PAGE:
A gain-of-function RAC2 mutation is associated with bone marrow hypoplasia and an autosomal dominant form of severe combined immunodeficiency
Nanolive is happy to introduce a new publication in the Haematologica Journal of The Ferrata Storti Foundation, featuring Nanolive’s 3D Cell Explorer produced by users in the Laboratory of Human Lymphohematopoiesis in Paris, France.
Severe combined immunodeficiencies (SCIDs) are a group of life-threatening genetic disorders that typically present in the first year of life and lead to death if they are not treated quickly. SCIDs are characterized by the absence of autologous T-cells and an intrinsic or functional defect in the B-cell compartment.
Reticular dysgenesis, a severe clinical presentation form of SCID, is characterized by a lack of both neutrophils and T-cells. Individuals suffering from reticular dysgenesis often exhibit bilateral sensorineural deafness in addition.
Molecular diagnosis in SCID patients is key. More than 95% of SCID patients have a molecular diagnosis. All except one one of the known molecular defects in SCID patients involve an autosomal recessive pattern of inheritance (the exception being X-linked inheritance).
Lagresle-Peyrou and colleagues performed biochemical – and in vivo – differentiation assays of patients and human cord blood samples and found a dominant gain-of-function in the RAC2 protein’s GDP/GTP binding site that inhibited hematopoietic stem/progenitor cells differentiation. This gain-of-function mutation leads to a severe autosomal dominant form of SCID with a clinical presentation of reticular dysgenesis. It is the first time that an autosomal dominant mutation has been described as the cause of SCID.
RAC2 gene alterations have been linked to several hematopoietic stem/progenitor cell differentiation-related diseases, leading to the authors to call for RAC2 gene sequencing to be introduced to new-born screening programs for early SCID detection, and for diagnosis of patients suffering from reticular dysgenesis.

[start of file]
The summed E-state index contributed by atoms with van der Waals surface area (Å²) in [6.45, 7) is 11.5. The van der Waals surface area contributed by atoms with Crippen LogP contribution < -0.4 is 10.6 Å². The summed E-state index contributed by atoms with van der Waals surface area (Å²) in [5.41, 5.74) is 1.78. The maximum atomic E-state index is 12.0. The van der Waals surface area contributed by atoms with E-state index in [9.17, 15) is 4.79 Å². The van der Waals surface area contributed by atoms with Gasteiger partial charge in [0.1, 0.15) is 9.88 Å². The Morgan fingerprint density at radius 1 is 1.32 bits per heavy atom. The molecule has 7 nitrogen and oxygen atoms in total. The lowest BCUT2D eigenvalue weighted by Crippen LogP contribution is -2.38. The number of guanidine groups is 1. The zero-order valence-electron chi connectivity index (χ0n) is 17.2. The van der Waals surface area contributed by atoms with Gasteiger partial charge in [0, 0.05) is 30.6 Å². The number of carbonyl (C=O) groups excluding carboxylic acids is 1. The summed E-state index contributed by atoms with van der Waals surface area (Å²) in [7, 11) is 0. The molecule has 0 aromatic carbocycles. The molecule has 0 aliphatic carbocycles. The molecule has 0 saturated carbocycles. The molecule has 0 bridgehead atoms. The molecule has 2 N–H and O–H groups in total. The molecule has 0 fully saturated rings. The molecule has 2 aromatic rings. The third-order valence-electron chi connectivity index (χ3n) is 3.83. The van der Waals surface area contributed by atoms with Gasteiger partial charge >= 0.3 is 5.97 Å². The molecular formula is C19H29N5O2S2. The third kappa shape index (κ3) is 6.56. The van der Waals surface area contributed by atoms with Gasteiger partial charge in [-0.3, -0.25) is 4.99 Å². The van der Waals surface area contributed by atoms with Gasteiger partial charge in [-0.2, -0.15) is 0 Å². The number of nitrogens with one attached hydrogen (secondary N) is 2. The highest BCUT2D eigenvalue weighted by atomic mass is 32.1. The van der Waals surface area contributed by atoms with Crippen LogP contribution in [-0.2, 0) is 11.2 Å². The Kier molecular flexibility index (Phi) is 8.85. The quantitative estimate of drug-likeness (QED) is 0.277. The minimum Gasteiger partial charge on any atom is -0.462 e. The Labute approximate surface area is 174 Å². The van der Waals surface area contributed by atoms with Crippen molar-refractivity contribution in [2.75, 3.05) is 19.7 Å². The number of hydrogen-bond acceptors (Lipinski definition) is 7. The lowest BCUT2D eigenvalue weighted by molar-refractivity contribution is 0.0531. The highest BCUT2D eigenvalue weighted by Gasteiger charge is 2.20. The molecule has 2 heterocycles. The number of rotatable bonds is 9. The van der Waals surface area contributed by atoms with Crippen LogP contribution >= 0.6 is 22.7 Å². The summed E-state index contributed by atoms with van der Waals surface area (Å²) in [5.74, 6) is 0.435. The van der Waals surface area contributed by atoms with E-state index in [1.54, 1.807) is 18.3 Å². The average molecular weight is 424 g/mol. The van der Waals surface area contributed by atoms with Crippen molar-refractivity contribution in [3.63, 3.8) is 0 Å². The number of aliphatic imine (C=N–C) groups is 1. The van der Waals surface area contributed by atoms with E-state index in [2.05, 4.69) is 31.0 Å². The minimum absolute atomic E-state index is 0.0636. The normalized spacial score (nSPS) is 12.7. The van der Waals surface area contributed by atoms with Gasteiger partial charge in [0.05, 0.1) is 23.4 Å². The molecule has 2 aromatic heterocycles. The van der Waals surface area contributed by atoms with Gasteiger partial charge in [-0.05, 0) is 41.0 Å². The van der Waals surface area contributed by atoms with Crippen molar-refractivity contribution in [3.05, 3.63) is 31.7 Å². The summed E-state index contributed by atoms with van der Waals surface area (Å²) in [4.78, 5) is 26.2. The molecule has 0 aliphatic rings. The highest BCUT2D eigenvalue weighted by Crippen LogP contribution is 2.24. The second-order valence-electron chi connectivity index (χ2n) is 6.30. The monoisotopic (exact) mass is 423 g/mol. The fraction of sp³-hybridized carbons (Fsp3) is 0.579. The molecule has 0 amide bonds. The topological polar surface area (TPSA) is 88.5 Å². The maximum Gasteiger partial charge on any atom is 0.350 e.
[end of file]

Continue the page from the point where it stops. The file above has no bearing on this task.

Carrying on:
Nanolive’s 3D Cell Explorer was used to image patient’s fibroblasts live (acquisition time: 1 image per min over 12 h). The resulting images were then compared to healthy, control fibroblasts in order to determine the growth kinetics of primary fibroblasts. The patient’s sample had a reduced proliferation and increased mortality rate compared to the control. Cell dynamics were also reduced in the patient’s sample, which correlated with the low proliferative response. In addition, cells in the patient’s sample had a highly segmented nuclear membrane and disrupted mitochondrial network compared to control cells.
You can read the full article here!
Figure 1. Patient fibroblasts are affected by the G12R mutation. Holotomographic live cell imaging was performed with a 3D Cell Explorer microscope. Cultures of control fibroblasts (left panels) and patient 3’s fibroblasts (right panels) are shown. White arrows indicate the nuclear envelope, and brown arrows indicate the mitochondrial network. Scale bar =10 μm, 1 pixel= 0.188 µm (as in Figure 2B in )
 A gain-of-function RAC2 mutation is associated with bone-marrow hypoplasia and an autosomal dominant form of severe combined immunodeficiency
Chantal Lagresle-Peyrou, Aurélien Olichon, Hanem Sadek, Philippe Roche, Claudine Tardy, Cindy Da Silva, Alexandrine Garrigue, Alain Fischer, Despina Moshous, Yves Collette, Capucine Picard, Jean Laurent Casanova, Isabelle André, Marina Cavazzana
Haematologica Jan 2020, haematol.2019.230250; DOI: 10.3324/haematol.2019.230250